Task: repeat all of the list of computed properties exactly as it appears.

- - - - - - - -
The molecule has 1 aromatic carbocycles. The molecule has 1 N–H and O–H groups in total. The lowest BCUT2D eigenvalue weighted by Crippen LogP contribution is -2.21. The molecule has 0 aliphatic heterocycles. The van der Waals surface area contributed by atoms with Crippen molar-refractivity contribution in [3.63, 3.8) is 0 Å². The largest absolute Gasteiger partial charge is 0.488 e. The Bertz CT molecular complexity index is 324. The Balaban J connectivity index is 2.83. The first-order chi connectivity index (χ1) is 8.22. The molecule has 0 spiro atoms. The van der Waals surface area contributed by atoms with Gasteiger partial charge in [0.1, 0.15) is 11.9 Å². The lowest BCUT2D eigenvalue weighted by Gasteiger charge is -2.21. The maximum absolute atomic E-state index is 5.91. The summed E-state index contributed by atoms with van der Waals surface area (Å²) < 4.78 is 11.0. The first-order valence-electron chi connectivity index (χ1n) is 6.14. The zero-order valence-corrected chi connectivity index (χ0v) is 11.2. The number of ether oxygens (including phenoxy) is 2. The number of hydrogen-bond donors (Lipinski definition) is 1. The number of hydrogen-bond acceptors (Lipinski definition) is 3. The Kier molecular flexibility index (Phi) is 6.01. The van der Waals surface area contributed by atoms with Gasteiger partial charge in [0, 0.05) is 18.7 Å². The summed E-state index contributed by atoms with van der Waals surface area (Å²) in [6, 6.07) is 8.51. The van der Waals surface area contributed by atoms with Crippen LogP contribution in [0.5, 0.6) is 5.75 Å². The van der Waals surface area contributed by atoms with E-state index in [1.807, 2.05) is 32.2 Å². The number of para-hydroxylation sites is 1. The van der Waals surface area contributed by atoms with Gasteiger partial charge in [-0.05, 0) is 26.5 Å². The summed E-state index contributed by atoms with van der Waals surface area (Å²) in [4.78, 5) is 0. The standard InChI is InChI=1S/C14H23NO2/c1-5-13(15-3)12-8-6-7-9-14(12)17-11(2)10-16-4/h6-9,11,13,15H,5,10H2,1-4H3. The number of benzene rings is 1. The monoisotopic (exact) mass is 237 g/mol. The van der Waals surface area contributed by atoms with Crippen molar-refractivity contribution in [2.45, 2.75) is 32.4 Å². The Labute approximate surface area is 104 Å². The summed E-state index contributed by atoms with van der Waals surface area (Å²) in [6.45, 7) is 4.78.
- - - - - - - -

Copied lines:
The molecule has 1 aromatic carbocycles. The molecule has 1 N–H and O–H groups in total. The lowest BCUT2D eigenvalue weighted by Crippen LogP contribution is -2.21. The molecule has 0 aliphatic heterocycles. The van der Waals surface area contributed by atoms with Crippen molar-refractivity contribution in [3.63, 3.8) is 0 Å². The largest absolute Gasteiger partial charge is 0.488 e. The Bertz CT molecular complexity index is 324. The Balaban J connectivity index is 2.83. The first-order chi connectivity index (χ1) is 8.22. The molecule has 0 spiro atoms. The van der Waals surface area contributed by atoms with Gasteiger partial charge in [0.1, 0.15) is 11.9 Å². The lowest BCUT2D eigenvalue weighted by Gasteiger charge is -2.21. The maximum absolute atomic E-state index is 5.91. The summed E-state index contributed by atoms with van der Waals surface area (Å²) < 4.78 is 11.0. The first-order valence-electron chi connectivity index (χ1n) is 6.14. The zero-order valence-corrected chi connectivity index (χ0v) is 11.2. The number of ether oxygens (including phenoxy) is 2. The number of hydrogen-bond donors (Lipinski definition) is 1. The number of hydrogen-bond acceptors (Lipinski definition) is 3. The Kier molecular flexibility index (Phi) is 6.01. The van der Waals surface area contributed by atoms with Gasteiger partial charge in [0, 0.05) is 18.7 Å². The summed E-state index contributed by atoms with van der Waals surface area (Å²) in [6, 6.07) is 8.51. The van der Waals surface area contributed by atoms with Crippen LogP contribution in [0.5, 0.6) is 5.75 Å². The van der Waals surface area contributed by atoms with E-state index in [1.807, 2.05) is 32.2 Å². The number of para-hydroxylation sites is 1. The van der Waals surface area contributed by atoms with Gasteiger partial charge in [-0.05, 0) is 26.5 Å². The summed E-state index contributed by atoms with van der Waals surface area (Å²) in [4.78, 5) is 0. The standard InChI is InChI=1S/C14H23NO2/c1-5-13(15-3)12-8-6-7-9-14(12)17-11(2)10-16-4/h6-9,11,13,15H,5,10H2,1-4H3. The number of benzene rings is 1. The monoisotopic (exact) mass is 237 g/mol. The van der Waals surface area contributed by atoms with Crippen molar-refractivity contribution in [2.45, 2.75) is 32.4 Å². The Labute approximate surface area is 104 Å². The summed E-state index contributed by atoms with van der Waals surface area (Å²) in [6.45, 7) is 4.78.